String and Array methods in common
The easiest set of methods to learn is the methods that work for both arrays and strings. There are 5 methods that have the same name and same effect for both strings and arrays. There are also two “properties” in common to both strings and arrays.
The string and array slice() method
Use slice to return a copy or a portion of a string or array without mutating the original.
Use str.slice() to return a copy of the string.
Use arr.slice() to return a copy of the array.
The string and array concat() method
The concat method concatenates, or merges, two or more strings or arrays together by adding the value in the parentheses to the end of the calling string/array. Check out MDN String concat and Array concat for more information.
Use str.concat(str2, str3, …) to join 2 or more strings and return a copy of the joined strings.
Use arr.concat(arr2, arr3, …) to join 2 or more arrays and return a copy of the joined arrays.
NOTE: Using the + and += assignment operators used with strings accomplishes the same effect as concat(). It is strongly recommended to use the assignment operators instead of the concat() method with strings.
The string and array includes() method
Use str.includes(value) to perform a case-sensitive search to determine whether one string may be found within another string, returning true or false as appropriate.
Use arr.includes(value) to determine whether an array includes a certain value among its entries, returns true or false.
The string and array indexOf() method
Use str.indexOf(value) to return the first index at which a given element can be found in the string, or -1 if it is not present.
Use arr.indexOf(value) to return the first index at which a given element can be found in the array, or -1 if it is not present.
The string and array lastIndexOf() method
Use str.lastIndexOf(value) to return the last index at which a given element can be found in the string, or -1 if it is not present.
Use arr.lastIndexOf(value) to return the last index at which a given element can be found in the array, or -1 if it is not present.
Two properties in common: length and bracket notation
The following two techniques are not methods but are common to both strings and arrays. Both .length and bracket notation are very useful and you probably are already aware of them, but I wanted to include them all the same.
Use str.length and arr.length to return the length of the string and array respectively.
Use str[index] and arr[index] to return the string character and array value at the specified index respectively.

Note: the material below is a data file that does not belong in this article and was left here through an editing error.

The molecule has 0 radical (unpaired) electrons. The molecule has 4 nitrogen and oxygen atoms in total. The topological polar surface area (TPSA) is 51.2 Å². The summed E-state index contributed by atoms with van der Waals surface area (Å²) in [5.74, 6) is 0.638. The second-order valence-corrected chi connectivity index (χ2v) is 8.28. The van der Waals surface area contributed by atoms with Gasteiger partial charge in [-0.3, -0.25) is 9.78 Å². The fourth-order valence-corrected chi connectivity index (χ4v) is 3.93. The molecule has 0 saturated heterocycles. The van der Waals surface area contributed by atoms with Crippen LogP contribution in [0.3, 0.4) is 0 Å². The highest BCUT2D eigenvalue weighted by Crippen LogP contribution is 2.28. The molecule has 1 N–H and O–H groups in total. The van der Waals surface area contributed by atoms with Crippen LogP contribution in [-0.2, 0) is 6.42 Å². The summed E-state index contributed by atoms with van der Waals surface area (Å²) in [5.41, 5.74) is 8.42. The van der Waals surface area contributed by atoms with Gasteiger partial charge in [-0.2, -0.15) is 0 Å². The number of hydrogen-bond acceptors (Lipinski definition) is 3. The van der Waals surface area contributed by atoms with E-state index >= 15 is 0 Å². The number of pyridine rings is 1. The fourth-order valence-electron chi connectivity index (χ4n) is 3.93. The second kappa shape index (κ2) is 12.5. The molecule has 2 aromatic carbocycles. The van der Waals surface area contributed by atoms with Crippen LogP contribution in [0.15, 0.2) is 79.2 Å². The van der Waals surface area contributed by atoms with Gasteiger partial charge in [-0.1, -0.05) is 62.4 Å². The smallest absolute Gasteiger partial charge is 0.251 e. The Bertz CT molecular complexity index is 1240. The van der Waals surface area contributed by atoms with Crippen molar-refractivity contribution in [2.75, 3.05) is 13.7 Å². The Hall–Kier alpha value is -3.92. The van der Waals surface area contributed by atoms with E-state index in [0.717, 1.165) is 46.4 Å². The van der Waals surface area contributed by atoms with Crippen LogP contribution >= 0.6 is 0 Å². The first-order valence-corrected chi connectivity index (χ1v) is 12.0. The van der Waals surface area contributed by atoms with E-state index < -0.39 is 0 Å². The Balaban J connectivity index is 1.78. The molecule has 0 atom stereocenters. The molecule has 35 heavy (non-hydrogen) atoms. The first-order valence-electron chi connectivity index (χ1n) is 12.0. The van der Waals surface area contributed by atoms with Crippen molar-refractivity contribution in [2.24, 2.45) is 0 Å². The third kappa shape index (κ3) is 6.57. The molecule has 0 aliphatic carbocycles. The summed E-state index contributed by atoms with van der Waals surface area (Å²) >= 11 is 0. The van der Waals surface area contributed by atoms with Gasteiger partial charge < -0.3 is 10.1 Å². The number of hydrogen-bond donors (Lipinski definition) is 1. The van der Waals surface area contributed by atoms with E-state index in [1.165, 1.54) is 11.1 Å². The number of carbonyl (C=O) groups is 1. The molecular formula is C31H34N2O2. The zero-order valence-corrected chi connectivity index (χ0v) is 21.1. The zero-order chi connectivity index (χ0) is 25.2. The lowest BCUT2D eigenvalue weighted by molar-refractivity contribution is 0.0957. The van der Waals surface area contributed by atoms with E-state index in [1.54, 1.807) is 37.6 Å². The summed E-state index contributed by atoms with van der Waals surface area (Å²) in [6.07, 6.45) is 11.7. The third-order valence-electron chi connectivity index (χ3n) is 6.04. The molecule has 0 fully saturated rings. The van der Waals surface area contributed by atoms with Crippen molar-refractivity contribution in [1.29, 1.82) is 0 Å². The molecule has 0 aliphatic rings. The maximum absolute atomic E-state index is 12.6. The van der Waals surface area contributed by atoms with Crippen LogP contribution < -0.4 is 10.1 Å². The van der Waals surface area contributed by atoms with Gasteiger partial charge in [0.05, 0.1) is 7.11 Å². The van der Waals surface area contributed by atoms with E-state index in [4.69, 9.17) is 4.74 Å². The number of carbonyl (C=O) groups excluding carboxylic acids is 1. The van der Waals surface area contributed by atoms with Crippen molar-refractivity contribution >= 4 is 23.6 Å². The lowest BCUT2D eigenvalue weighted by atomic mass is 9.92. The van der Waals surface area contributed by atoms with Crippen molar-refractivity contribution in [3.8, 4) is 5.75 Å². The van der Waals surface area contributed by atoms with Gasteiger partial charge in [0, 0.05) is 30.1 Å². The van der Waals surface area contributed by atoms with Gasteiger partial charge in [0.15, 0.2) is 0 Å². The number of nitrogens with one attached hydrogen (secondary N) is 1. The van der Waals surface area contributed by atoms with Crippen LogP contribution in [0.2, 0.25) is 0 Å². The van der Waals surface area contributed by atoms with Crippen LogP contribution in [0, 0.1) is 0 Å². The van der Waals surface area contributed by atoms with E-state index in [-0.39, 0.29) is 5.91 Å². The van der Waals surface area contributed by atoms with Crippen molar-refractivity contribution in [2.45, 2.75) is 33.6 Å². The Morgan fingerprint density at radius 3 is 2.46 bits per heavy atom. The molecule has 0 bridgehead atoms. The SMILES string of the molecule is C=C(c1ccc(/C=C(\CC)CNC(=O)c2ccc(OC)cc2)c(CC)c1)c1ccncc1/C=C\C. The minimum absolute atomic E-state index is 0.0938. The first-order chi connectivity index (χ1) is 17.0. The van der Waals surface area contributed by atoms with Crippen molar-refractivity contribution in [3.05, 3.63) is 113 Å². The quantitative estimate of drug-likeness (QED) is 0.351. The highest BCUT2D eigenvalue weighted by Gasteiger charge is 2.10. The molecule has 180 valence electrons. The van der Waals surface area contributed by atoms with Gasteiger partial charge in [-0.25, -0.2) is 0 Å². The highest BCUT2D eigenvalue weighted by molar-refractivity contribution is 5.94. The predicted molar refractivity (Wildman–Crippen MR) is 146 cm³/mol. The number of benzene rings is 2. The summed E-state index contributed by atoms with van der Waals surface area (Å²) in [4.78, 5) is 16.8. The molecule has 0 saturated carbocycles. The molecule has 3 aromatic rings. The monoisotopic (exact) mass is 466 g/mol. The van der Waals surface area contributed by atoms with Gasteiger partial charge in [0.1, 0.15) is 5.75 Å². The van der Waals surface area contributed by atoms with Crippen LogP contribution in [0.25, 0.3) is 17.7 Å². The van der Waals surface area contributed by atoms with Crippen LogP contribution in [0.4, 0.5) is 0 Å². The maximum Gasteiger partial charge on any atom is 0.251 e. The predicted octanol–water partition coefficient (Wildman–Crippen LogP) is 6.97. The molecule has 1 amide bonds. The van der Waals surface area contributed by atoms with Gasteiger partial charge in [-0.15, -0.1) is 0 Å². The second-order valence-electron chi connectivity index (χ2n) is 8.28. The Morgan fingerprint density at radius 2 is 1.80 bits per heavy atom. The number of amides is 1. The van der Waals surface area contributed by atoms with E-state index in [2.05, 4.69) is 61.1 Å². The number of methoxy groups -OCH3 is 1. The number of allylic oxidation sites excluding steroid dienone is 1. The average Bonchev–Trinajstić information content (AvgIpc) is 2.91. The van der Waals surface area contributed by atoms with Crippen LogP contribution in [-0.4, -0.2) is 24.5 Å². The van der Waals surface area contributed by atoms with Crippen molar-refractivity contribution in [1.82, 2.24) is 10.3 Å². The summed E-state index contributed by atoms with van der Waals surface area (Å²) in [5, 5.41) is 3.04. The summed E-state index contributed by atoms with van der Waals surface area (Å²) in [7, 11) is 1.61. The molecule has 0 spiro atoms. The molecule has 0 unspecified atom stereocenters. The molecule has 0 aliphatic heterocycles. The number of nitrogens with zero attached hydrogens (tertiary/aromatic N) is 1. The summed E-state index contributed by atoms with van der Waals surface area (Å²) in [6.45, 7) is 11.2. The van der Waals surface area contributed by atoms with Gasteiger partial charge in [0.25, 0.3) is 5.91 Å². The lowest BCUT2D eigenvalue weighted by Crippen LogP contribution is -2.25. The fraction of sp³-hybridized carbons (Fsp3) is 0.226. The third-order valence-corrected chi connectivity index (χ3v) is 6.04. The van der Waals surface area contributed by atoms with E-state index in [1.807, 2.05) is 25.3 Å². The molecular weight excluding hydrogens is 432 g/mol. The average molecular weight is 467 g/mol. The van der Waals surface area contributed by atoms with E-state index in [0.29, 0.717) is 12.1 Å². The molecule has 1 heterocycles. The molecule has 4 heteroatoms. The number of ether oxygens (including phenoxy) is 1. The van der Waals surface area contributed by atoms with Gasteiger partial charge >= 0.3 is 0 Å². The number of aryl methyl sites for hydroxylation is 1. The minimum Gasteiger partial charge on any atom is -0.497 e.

String and Array methods with different names but with similarities
Here are some other methods that have different names but have the same or opposite results. Personally, I do not use the first two methods and have only occasionally used the substring method.
charAt and at methods
Using str.charAt and arr.at returns the value at the index similar to bracket notation. There are reasons why you would use the arr.at() method over bracket notation (see MDN array at method), but I fail to see the application for the string charAt method.
Use str.charAt(index) to return the character at the index.
Use arr.at(index) to return the array item at the index.
Substring and splice (and slice) methods
Splice, slice, and substring all extract a part of an array or string. Substring and slice are identical with the exception of edge cases.
Use str.substring() to return a part of a string.
Use arr.splice() to return part of an array.
Slice and substring do not mutate the original source, but arr.splice() does. Check out MDN substring and array splice pages for more information. You should use all 3 methods on strings and arrays where applicable to understand the differences.
Split vs. Join methods
The split method is fantastic when working with strings. I believe I have only used the array join method in conjunction with split.
Use str.split() to turn a string into an array of substrings.
Use arr.join() to turn an array into a string.
NOTE: These two are often used in tandem. A common problem you will see is to turn a page or blog post title into a URL slug with a dash (-) as a separator. freeCodeCamp has an intermediate algorithm called Spinal Tap for that scenario but with some tricky test cases.